When choosing a polymer material for your requirements, our expert polymerists at TRP Polymer Solutions weigh up a number of factors. These include the polymer’s hardness, tensile strength, elongation at break, compression set, specific colours and – crucially – the specific application environment your polymer material is likely to be exposed to on a day-to-day basis.
Every polymer has its idiosyncratic strengths and weaknesses, some more so than others, which makes material selection a crucial part of the product design process. Here, we outline the properties of just some of the different types of polymers we work with at TRP Polymer Solutions. Read on to find out more.
As you might expect from an experienced customer rubber moulding manufacturer, we work with a wide range of polymer materials through the course of our work. Which makes us ideally placed to explain the features and benefits of some of the most common polymers used in the industry. Let’s take a look at a few examples.
Butyl rubber, also known as isobutylene-isoprene rubber or IIR for short, is a synthetic rubber that is made by copolymerising isobutylene with small amounts of isoprene. This synthetic rubber offers excellent water resistance and damping properties, as well as good resistance to acids, bases, weather and sunlight. Butyl also boasts low permeability to gas and moisture, which is why it is the material of choice for tyre inner tubes and bladders.
Chlorosulphonated Polyethylene, which also goes by the name of CSM and the DuPont brand name Hypalon, is a superior form of chloroprene (Neoprene). CSM offers excellent ozone and sunlight resistance, as well as good resistance to oils, acids and abrasion. Our CSM grades have operating temperatures of -40°C to +85°C, making them ideal for environments that are routinely exposed to extreme weather conditions and flames.
EPDM, or Ethylene Propylene Diene Monomer to give it its full name, is a copolymer of ethylene, propylene and a small amount of non-conjugated diene monomers that provide cross-linking sites for vulcanisation. This durable synthetic rubber offers a more cost-effective alternative to silicone where heat resistance is less of a priority. It also boasts excellent resistance to ozone, sunlight, compression set, tearing, abrasion, steam and acids.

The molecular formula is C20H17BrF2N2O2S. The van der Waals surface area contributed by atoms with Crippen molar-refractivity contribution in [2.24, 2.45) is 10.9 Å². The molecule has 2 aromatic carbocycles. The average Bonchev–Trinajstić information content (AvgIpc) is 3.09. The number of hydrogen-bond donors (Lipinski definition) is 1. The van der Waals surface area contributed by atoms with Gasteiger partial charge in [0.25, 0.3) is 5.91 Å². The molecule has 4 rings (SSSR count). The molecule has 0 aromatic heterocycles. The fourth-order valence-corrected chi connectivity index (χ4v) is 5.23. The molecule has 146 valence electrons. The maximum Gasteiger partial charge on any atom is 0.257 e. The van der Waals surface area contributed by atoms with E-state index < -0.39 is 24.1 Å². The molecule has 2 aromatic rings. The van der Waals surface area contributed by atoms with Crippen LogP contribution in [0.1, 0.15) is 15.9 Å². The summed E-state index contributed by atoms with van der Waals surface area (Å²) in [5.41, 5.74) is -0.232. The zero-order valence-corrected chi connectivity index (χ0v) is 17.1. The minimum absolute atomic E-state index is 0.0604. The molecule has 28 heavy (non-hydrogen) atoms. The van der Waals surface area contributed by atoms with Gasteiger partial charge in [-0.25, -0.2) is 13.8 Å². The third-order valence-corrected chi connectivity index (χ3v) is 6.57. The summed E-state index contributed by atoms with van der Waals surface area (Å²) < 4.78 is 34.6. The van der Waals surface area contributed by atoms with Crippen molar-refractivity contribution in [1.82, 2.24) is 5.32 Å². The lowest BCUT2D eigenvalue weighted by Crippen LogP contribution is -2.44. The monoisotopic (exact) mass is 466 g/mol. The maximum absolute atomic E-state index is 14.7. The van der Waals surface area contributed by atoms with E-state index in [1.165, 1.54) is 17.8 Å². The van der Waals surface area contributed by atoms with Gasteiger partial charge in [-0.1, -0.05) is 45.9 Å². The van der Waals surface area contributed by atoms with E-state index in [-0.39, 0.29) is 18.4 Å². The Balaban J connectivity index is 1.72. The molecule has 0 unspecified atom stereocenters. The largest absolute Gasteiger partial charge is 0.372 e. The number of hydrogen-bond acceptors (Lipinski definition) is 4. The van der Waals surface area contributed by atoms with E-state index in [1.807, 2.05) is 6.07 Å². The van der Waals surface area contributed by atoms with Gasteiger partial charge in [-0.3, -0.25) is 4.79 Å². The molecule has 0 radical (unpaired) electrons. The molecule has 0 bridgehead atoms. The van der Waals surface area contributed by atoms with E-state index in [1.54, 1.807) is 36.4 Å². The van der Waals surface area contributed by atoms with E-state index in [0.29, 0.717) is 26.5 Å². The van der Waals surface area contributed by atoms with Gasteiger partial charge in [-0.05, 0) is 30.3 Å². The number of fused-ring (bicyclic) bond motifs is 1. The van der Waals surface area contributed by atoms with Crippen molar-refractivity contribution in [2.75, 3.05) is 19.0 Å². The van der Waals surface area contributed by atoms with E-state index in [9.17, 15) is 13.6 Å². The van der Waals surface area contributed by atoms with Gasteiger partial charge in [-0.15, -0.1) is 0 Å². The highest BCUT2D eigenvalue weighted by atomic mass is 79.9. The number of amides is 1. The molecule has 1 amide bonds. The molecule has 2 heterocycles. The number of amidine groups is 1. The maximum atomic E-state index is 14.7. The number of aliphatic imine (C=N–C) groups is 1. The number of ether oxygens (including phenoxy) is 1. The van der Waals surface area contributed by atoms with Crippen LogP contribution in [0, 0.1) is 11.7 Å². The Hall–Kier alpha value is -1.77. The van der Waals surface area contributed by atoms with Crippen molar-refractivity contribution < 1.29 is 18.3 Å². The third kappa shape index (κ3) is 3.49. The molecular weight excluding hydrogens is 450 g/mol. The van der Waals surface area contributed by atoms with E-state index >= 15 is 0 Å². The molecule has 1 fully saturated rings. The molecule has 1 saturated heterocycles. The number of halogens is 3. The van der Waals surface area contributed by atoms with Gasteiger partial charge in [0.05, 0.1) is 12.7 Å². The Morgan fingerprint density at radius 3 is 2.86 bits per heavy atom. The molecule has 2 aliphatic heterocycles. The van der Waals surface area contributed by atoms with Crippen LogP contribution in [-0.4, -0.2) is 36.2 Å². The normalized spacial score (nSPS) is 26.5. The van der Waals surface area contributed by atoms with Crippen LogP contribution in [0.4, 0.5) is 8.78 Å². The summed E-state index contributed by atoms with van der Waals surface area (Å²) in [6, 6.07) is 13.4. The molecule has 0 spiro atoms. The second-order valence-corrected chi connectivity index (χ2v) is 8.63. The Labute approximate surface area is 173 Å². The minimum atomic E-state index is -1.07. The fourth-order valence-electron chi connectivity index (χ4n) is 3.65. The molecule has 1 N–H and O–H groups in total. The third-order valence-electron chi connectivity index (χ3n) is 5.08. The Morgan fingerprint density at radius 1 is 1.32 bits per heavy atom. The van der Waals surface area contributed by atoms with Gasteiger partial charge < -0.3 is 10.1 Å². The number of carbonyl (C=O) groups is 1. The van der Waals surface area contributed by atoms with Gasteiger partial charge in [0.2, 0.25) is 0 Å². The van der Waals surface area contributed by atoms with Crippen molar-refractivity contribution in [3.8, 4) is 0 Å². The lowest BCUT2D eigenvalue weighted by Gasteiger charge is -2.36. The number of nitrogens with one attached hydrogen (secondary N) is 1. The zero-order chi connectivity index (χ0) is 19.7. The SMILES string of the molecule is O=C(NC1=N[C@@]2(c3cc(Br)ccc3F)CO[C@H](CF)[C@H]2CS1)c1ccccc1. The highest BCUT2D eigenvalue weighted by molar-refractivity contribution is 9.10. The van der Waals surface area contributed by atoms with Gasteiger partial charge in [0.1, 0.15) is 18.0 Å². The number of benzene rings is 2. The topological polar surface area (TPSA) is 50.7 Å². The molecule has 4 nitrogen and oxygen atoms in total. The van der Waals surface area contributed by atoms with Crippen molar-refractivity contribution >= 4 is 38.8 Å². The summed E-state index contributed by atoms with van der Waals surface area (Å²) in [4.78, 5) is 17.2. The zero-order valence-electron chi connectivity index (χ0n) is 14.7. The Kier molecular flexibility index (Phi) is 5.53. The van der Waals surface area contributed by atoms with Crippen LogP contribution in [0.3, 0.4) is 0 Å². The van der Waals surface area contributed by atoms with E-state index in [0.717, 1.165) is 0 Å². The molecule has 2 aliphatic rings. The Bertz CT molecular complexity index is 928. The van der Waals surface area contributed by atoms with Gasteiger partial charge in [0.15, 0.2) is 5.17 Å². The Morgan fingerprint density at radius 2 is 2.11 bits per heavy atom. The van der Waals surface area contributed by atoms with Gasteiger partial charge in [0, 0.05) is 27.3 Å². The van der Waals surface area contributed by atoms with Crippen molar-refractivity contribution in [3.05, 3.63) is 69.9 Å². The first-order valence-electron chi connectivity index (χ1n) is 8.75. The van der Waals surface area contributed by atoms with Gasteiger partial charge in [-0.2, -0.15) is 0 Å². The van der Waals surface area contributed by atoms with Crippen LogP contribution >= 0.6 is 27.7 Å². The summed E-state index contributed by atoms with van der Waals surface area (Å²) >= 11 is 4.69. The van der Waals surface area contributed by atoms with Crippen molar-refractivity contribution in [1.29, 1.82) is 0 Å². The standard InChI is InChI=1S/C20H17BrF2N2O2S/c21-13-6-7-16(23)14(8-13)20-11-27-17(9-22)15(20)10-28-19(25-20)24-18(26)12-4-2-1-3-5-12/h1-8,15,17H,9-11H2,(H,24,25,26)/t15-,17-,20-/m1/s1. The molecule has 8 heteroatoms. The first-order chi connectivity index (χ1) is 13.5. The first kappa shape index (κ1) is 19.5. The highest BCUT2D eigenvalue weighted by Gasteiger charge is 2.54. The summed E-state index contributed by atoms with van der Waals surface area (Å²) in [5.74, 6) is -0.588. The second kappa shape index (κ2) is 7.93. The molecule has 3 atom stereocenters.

FKM is the ASTM designation for a class of fluorinated, carbon-based synthetic rubbers, known as fluoroelastomers. FKM offers impressive heat resistance in operating temperatures well in excess of +200 °C (+392 °F). FKM also offers excellent resistance to high pressures, chemicals and other fluids – including a number of fuels. Originally developed for the aerospace industry, FKM is now widely used across many industry applications.
Hydrogenated Nitrile or HNBR is made by saturating nitrile with hydrogen on its hydrocarbon chains to produce a stronger, more resistant material. HNBR delivers excellent mechanical properties, even at higher temperatures and is resistant to steam and hot air. Our HNBR compounds are capable of operating in temperatures of -40 °C and +150 °C with a hardness in the range of 50 to 95 IRHD.
Nitrile rubber, also known as NBR, nitrile-butadiene rubber or Buna-N, is derived from acrylonitrile and butadiene. This synthetic rubber has a hardness in the range of 40 to 95 IRHD and performs well in operating temperatures of between -25 °C to +100 °C. Some of the standout features of nitrile include its good resistance to oils, non-polar solvents, compression set, abrasion and some acids. It is a common material for gaskets, seals and ‘O’ rings.
FFKM, which comes under the umbrella of perfluoroelastomers, is a high-grade polymer material that boasts a highly fluorinated chemical composition, which makes it extremely resistant to chemicals, high temperatures and oxygen-plasma. FFKM combines the elasticity of FKM with the chemical resistance of PTFE. It also delivers excellent resistance to gas and liquid permeation, exceptional sealing performance and good mechanical properties.
Styrene-butadiene rubber or SBR is a general-purpose synthetic rubber made from a copolymer of styrene and butadiene. SBR is perhaps best-known for its use in car tyres and as an abrasion-resistant alternative to natural rubber. SBR has a wide range of beneficial properties, including excellent resistance to water, abrasion and compression set. Typical applications of styrene-butadiene rubber include rollers and feed tyres.
TRP Polymer Solutions offers all of these polymers and more. All of which are specially formulated to meet your specific application requirements. To find out more about our high-quality polymer products and manufacturing processes, or to discuss your requirements in more detail, please contact TRP Polymer Solutions today on +44(0)1432 268899 or email email@example.com.